#TurksandCaicosIslands – March 6, 2020 — On February 6, 2020, the Turks & Caicos Reef Fund (TCRF) conducted it’s first training session with volunteers who will assist in fighting the deadly stony coral tissue loss disease (SCTLD). SCTLD is a highly contagious and fast killing new coral disease that was first observed in South Caicos in January 2019, on the reefs of West Caicos in May 2019, in Grace Bay in August 2019 and on Grand Turk reefs in November 2019. The TCRF finally received permission from the TCIG’s Department of Environment and Coastal Resources to begin treating diseased corals.
“We have our starting team of eight volunteers who are experienced divers and who have flexible schedules who can now start attacking this deadly disease,” said Don Stark, Chairman of the TCRF. “These eight spent a day learning to identify the susceptible species, differentiate SCTLD from other coral diseases, how to prepare the antibiotic treatment and, finally, how to administer the treatment.”
The cause of SCTLD is unknown but is believed to be a bacterial pathogen. Research in Florida where they have been dealing with the disease since 2014 have found that the most effective therapy is an antibiotic called, amoxicillin (if you have kids and they’ve ever had an ear infection, this is the most common antibiotic used to treat that problem). The antibiotic is mixed in a base (either shea butter or a special base developed by a company in Florida just for this purpose). The antibiotic paste is then applied to the margin around an infected leision on a target coral head. The researchers in Florida have found this approach to be between 67% and 80% effective in stopping the progression of the disease.
“Because this is a treatment done on a coral head by coral head basis, it is very time consuming,” said Alizee Zimmermann, Project Manager for the TCRF’s treatment effort. “We are going to need more volunteers who are experienced divers, who have flexible schedules and who do not have a penicillin allergy to tackle this potentially devastating problem. We also need a lot of eyes on the reef, so we will be conducting special training sessions for volunteers who may not fit the requirements to be one of the treaters, but who can help us gather data on the extent and progression of the disease by doing what we call “roving diver surveys. A special training session for that type of volunteer will be held in the next few weeks. In the meantime, we are planning our first trip out to treat corals later this week.”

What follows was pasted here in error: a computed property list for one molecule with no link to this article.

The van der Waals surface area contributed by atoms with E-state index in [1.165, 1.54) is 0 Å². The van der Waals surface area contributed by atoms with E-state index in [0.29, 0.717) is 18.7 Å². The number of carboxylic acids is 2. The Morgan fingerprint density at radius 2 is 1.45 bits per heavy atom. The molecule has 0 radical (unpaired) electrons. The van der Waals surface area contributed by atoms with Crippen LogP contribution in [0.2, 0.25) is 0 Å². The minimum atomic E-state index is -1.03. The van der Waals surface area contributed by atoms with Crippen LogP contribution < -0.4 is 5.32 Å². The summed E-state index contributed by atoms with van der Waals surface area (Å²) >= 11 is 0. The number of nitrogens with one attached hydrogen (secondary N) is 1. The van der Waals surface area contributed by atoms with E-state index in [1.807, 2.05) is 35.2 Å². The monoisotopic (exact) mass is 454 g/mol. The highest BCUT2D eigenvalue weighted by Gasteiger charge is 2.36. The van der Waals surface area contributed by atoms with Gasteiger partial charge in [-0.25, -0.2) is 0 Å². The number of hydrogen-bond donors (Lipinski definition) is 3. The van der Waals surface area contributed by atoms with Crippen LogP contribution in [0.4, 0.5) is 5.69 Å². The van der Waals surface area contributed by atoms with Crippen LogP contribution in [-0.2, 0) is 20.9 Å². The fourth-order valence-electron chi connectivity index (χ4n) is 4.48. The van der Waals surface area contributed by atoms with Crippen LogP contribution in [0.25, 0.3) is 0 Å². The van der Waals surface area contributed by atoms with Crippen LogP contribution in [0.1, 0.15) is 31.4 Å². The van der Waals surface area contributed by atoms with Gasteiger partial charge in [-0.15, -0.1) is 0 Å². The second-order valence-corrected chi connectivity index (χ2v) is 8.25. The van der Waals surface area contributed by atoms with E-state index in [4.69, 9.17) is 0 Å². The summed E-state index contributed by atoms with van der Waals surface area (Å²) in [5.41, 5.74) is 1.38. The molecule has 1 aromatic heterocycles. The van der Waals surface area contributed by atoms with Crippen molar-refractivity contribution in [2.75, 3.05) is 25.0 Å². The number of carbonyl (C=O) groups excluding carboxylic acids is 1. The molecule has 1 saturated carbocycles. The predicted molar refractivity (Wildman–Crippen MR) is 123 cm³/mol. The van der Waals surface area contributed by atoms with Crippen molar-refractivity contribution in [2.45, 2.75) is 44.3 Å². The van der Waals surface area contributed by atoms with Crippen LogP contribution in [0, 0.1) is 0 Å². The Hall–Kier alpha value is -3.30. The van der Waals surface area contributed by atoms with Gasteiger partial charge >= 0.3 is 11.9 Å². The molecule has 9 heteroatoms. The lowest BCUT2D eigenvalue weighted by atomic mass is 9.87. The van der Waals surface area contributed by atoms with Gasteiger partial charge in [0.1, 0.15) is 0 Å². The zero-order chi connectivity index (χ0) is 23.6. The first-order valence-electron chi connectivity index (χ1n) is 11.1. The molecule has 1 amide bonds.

Roving diver surveys are a simple technique which involves swimming in a line at a fixed depth for a minimum of 10 minutes and counting all the corals in an area approximately six feet wide. The susceptible species are tallied as undiseased, potentially diseased, diseased, or dead. A large number of volunteers are needed to conduct these surveys all around the TCI. Any diver interested in becoming a roving diver surveyor should contact the TCRF at email@example.com.
“We are extremely grateful to those businesses and individuals who have stepped up to the plate to help finance this effort,” said Mr. Stark. “This is going to be an expensive proposition we are undertaking and hope that we can entice other businesses and individuals to help with donations.; Anyone interested in donating can contact TCRF directly at firstname.lastname@example.org or at 347-8455.”
SCTLD affects 20 species of corals that create much of the structure of our coral reefs. These include brain corals, pillar colors and boulder corals. It is not thought to affect sponges or soft corals such as sea whips and sea fans, but these species do little to provide coastal protection or habitat for fish and other animals that live on the reefs. When a stony coral dies from SCTLD, it begins to erode and the structure of the reef begins to decline.